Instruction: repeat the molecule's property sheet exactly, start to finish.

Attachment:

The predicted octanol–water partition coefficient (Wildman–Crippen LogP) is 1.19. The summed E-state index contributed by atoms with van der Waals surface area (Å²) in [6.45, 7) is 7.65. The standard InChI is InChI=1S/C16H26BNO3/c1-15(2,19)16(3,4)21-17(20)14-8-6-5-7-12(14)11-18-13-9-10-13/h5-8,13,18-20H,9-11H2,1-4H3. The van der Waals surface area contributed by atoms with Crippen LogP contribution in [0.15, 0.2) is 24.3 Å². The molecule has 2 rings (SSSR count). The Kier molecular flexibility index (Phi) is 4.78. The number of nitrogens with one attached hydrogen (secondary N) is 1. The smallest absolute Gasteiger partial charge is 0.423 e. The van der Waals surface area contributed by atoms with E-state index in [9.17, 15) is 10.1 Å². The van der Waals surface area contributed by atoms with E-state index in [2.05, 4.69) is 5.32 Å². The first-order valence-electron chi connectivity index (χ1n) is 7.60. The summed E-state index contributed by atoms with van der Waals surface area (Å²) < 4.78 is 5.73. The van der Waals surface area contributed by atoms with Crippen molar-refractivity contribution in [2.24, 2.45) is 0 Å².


The predicted octanol–water partition coefficient (Wildman–Crippen LogP) is 1.19. The summed E-state index contributed by atoms with van der Waals surface area (Å²) in [6.45, 7) is 7.65. The standard InChI is InChI=1S/C16H26BNO3/c1-15(2,19)16(3,4)21-17(20)14-8-6-5-7-12(14)11-18-13-9-10-13/h5-8,13,18-20H,9-11H2,1-4H3. The van der Waals surface area contributed by atoms with Crippen LogP contribution in [0.15, 0.2) is 24.3 Å². The molecule has 2 rings (SSSR count). The Kier molecular flexibility index (Phi) is 4.78. The number of nitrogens with one attached hydrogen (secondary N) is 1. The smallest absolute Gasteiger partial charge is 0.423 e. The van der Waals surface area contributed by atoms with E-state index in [9.17, 15) is 10.1 Å². The van der Waals surface area contributed by atoms with E-state index in [2.05, 4.69) is 5.32 Å². The first-order valence-electron chi connectivity index (χ1n) is 7.60. The summed E-state index contributed by atoms with van der Waals surface area (Å²) < 4.78 is 5.73. The van der Waals surface area contributed by atoms with Crippen molar-refractivity contribution in [2.24, 2.45) is 0 Å².